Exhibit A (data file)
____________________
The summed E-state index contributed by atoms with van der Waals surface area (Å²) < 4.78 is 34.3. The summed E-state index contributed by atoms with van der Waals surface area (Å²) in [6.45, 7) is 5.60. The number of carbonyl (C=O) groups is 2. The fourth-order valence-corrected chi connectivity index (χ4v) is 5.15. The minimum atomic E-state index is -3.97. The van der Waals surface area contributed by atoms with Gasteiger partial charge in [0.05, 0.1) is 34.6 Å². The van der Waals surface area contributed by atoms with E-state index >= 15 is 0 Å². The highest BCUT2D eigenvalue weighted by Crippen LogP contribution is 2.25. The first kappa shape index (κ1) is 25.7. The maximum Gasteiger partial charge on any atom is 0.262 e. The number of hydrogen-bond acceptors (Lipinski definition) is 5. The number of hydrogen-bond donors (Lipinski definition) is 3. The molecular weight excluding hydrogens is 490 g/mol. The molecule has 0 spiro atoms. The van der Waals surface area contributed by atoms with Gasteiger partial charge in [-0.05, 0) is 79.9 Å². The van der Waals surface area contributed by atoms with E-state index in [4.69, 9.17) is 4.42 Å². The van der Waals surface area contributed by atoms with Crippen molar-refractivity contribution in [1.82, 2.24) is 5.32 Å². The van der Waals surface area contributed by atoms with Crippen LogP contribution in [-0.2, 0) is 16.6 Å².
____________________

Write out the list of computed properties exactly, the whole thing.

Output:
The summed E-state index contributed by atoms with van der Waals surface area (Å²) < 4.78 is 34.3. The summed E-state index contributed by atoms with van der Waals surface area (Å²) in [6.45, 7) is 5.60. The number of carbonyl (C=O) groups is 2. The fourth-order valence-corrected chi connectivity index (χ4v) is 5.15. The minimum atomic E-state index is -3.97. The van der Waals surface area contributed by atoms with Gasteiger partial charge in [0.05, 0.1) is 34.6 Å². The van der Waals surface area contributed by atoms with E-state index >= 15 is 0 Å². The highest BCUT2D eigenvalue weighted by Crippen LogP contribution is 2.25. The first kappa shape index (κ1) is 25.7. The maximum Gasteiger partial charge on any atom is 0.262 e. The number of hydrogen-bond acceptors (Lipinski definition) is 5. The number of hydrogen-bond donors (Lipinski definition) is 3. The molecular weight excluding hydrogens is 490 g/mol. The molecule has 0 spiro atoms. The van der Waals surface area contributed by atoms with Gasteiger partial charge in [-0.05, 0) is 79.9 Å². The van der Waals surface area contributed by atoms with E-state index in [4.69, 9.17) is 4.42 Å². The van der Waals surface area contributed by atoms with Crippen molar-refractivity contribution in [1.82, 2.24) is 5.32 Å². The van der Waals surface area contributed by atoms with Crippen LogP contribution in [-0.2, 0) is 16.6 Å².